I'm going to explain you on how to compile the linux kernel and get it running on your system. First time experience of Kernel compilation is always an exciting one. Here, I'm sharing on how I compiled my first kernel (and this.. I did it long time ago. But to help you folks, I'm starting afresh so that you'll understand better from a beginners point of view) :-) Sometimes, beginners like you and me tend to get distracted, feel out of place when compiling the kernel. Many feel that we are just not so much of a geek to handle the Kernel level development stuff. Also, as there is simply many fundamental processes to learn before the actual compilation, it may even put you off. But, don't panic. Compilation of Linux Kernel can be done by beginners like you and me too. Please follow this instruction set carefully and if you have any doubts, do let me know!
First things First - Checklist :
1. You should have a linux system. In my case I use, Ubuntu 10.10
2. Make sure you've free space well above 1.5 GB to make sure you don't end up with less hard disk space in the middle of the process
1. Getting the linux Kernel Source
The first steps in compiling the source is obtaining the source. It's always a wise decision to opt for the latest stable kernel. Hence, go to www.kernel.org and download the latest stable kernel. It should be weighing around ~71 MB.
2. Extracting the Source
The source comes as a tar.bz2 file. Extract it to a proper location. I've extracted the linux kernel in the following path. /home/sanjeev/development/
3. Exploring the Kernel Source (Optional)
It's such a wonderful feel to check out the Kernel source. Being one of the most popular and powerful operating system, seeing its source code is such a bliss. If you are a beginner, it'll make you go ga-ga over it! Just check out the basic directory structure followed, open couple of files, try following the code.
4. Making the Kernel
This is one of the most important steps in the whole process, and this is what that makes compiling the Linux kernel such an easy process. Its whole a lot of complicated stuff, which is available for us in a very simplified manner. Being beginner, lets not get into the depth of which modules we need and which we don't. There is an easy way to just make the default modules only.
So, open terminal and use cd command to navigate to the directory where you extracted Linux source, in my case, it is cd /home/sanjeev/linux-220.127.116.11
now, type make defconfig in the terminal. This command is to create a configuration based on the defaults for your architecture. Configuring this way is the most easiest way and is recommended for beginners. During this configuration process, there are many modules in the kernel which are turned ON and OFF so that you compile just what is required for your machine. If you want to play some more, try make gconfig. But while writing this, I used make defconfig only!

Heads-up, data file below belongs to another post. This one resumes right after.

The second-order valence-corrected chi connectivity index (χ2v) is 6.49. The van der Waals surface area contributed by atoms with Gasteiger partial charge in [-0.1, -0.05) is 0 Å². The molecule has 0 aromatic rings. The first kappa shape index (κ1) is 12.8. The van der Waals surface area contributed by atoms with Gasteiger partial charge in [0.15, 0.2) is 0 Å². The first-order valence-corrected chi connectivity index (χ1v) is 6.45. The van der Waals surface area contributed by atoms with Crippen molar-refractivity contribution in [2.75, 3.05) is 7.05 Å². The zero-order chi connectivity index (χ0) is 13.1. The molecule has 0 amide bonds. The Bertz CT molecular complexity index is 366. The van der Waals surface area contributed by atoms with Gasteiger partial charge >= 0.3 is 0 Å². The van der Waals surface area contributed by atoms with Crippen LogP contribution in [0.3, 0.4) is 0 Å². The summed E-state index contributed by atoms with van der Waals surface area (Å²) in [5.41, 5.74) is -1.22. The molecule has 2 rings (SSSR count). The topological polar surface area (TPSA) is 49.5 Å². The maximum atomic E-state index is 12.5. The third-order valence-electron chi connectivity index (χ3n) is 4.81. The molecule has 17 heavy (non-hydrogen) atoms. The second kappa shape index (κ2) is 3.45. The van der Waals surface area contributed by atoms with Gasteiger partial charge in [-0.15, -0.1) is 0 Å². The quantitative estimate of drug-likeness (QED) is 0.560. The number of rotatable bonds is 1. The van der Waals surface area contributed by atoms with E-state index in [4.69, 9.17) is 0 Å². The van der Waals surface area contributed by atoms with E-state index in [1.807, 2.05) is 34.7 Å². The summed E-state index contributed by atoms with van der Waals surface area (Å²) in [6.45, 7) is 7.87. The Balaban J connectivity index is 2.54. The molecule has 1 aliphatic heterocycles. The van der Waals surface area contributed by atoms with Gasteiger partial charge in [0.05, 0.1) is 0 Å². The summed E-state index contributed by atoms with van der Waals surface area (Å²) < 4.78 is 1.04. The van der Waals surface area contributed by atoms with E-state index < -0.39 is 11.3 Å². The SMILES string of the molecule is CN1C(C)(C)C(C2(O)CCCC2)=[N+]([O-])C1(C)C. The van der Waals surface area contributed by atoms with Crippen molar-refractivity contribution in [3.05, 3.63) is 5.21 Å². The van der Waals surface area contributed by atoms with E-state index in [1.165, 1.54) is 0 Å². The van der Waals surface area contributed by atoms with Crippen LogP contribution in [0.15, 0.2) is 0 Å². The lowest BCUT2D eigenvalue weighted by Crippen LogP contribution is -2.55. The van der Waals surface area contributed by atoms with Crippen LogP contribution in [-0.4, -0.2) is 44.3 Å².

Once the configuration is set in place, we need to Make the kernel. Make of Kernel is so powerful that we can even have multiple threads doing the job for us. This significantly reduces the time of build. You'll have your two cores in a dual core to run in 100% CPU utilization. So, you may want to give the command,
make -jN where N stands for the number of threads you want to spawn. In a dual core case, just type make -j4
This is a time consuming process. Go grab some nap.
After few hours, you'll get the message, Build Successful and a path information about where you can find the Kernel Image.
5. Installing the Kernel
We are almost done with 80% of our job, this step will be the last mile. The general path, where you can find the Kernel image is, /arch/i386/boot/bzImage, in my case, I found it in, /arch/x86/boot/bzImage.
Copy this Image file into your /boot directory. You can achieve this by using
cp /arch/i386/boot/bzImage /boot
You may want to rename the Kernel image to a different name. So, try mv /boot/bzImage /boot/vmlinuz-
Now, we need to get our Grub find our latest Kernel. So, type in the Terminal the following command, update-grub and then type grub-mkconfig.
The first command, helps you find your kernel and add it to the template files that generate the grub.cfg file. The next command helps you generate the new grub.cfg file with your Kernel updated in it.
Now, restart the system and let me know your experience! :-)
Hope you found it a real pleasant way to build your first Kernel!